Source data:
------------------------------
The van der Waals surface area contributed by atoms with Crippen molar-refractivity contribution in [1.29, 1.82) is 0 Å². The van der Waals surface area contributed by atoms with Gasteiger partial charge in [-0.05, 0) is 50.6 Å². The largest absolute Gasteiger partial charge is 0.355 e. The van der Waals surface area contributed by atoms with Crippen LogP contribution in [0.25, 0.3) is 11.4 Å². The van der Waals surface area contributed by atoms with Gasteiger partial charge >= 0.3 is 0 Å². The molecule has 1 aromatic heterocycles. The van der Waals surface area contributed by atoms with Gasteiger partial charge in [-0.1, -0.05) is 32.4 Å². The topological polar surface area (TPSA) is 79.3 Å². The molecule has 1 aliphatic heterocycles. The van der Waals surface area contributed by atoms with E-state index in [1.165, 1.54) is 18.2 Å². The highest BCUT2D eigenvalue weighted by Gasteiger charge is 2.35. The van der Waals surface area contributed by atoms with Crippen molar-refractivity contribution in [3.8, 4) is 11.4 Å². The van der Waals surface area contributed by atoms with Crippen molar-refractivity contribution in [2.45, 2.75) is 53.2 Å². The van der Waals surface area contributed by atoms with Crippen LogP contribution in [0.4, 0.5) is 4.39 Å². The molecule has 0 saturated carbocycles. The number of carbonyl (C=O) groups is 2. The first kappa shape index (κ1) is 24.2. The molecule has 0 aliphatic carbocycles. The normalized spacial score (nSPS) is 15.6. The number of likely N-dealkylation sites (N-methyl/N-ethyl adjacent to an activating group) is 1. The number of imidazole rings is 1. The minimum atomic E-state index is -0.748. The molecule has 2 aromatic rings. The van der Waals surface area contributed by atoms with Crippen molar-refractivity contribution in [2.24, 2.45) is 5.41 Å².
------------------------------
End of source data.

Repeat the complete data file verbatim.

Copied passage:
The van der Waals surface area contributed by atoms with Crippen molar-refractivity contribution in [1.29, 1.82) is 0 Å². The van der Waals surface area contributed by atoms with Gasteiger partial charge in [-0.05, 0) is 50.6 Å². The largest absolute Gasteiger partial charge is 0.355 e. The van der Waals surface area contributed by atoms with Crippen LogP contribution in [0.25, 0.3) is 11.4 Å². The van der Waals surface area contributed by atoms with Gasteiger partial charge >= 0.3 is 0 Å². The molecule has 1 aromatic heterocycles. The van der Waals surface area contributed by atoms with Gasteiger partial charge in [-0.1, -0.05) is 32.4 Å². The topological polar surface area (TPSA) is 79.3 Å². The molecule has 1 aliphatic heterocycles. The van der Waals surface area contributed by atoms with E-state index in [1.165, 1.54) is 18.2 Å². The highest BCUT2D eigenvalue weighted by Gasteiger charge is 2.35. The van der Waals surface area contributed by atoms with Crippen molar-refractivity contribution in [3.8, 4) is 11.4 Å². The van der Waals surface area contributed by atoms with Crippen molar-refractivity contribution in [2.45, 2.75) is 53.2 Å². The van der Waals surface area contributed by atoms with Crippen LogP contribution in [0.4, 0.5) is 4.39 Å². The molecule has 0 saturated carbocycles. The number of carbonyl (C=O) groups is 2. The first kappa shape index (κ1) is 24.2. The molecule has 0 aliphatic carbocycles. The normalized spacial score (nSPS) is 15.6. The number of likely N-dealkylation sites (N-methyl/N-ethyl adjacent to an activating group) is 1. The number of imidazole rings is 1. The minimum atomic E-state index is -0.748. The molecule has 2 aromatic rings. The van der Waals surface area contributed by atoms with Crippen molar-refractivity contribution in [2.24, 2.45) is 5.41 Å².